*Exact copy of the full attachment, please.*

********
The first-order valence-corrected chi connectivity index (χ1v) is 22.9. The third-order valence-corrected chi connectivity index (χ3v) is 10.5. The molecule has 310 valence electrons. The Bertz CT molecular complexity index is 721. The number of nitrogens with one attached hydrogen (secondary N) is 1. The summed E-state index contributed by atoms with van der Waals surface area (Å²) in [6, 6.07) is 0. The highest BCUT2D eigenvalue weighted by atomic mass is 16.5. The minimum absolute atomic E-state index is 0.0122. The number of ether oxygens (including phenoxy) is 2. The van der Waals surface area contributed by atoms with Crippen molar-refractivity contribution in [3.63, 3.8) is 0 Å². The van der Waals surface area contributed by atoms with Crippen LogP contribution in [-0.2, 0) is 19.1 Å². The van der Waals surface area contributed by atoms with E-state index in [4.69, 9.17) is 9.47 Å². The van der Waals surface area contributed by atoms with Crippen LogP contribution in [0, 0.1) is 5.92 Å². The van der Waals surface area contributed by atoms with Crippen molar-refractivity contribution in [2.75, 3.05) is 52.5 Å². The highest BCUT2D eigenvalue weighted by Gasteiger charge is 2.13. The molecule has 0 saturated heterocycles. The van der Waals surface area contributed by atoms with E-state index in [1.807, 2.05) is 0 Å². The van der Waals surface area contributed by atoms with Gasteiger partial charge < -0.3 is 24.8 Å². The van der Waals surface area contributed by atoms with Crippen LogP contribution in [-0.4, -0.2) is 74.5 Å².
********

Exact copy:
The first-order valence-corrected chi connectivity index (χ1v) is 22.9. The third-order valence-corrected chi connectivity index (χ3v) is 10.5. The molecule has 310 valence electrons. The Bertz CT molecular complexity index is 721. The number of nitrogens with one attached hydrogen (secondary N) is 1. The summed E-state index contributed by atoms with van der Waals surface area (Å²) in [6, 6.07) is 0. The highest BCUT2D eigenvalue weighted by atomic mass is 16.5. The minimum absolute atomic E-state index is 0.0122. The number of ether oxygens (including phenoxy) is 2. The van der Waals surface area contributed by atoms with Crippen molar-refractivity contribution in [3.63, 3.8) is 0 Å². The van der Waals surface area contributed by atoms with Crippen LogP contribution in [-0.2, 0) is 19.1 Å². The van der Waals surface area contributed by atoms with E-state index in [4.69, 9.17) is 9.47 Å². The van der Waals surface area contributed by atoms with Crippen LogP contribution in [0, 0.1) is 5.92 Å². The van der Waals surface area contributed by atoms with Crippen molar-refractivity contribution in [2.75, 3.05) is 52.5 Å². The highest BCUT2D eigenvalue weighted by Gasteiger charge is 2.13. The molecule has 0 saturated heterocycles. The van der Waals surface area contributed by atoms with E-state index in [1.807, 2.05) is 0 Å². The van der Waals surface area contributed by atoms with Gasteiger partial charge < -0.3 is 24.8 Å². The van der Waals surface area contributed by atoms with Crippen LogP contribution in [-0.4, -0.2) is 74.5 Å².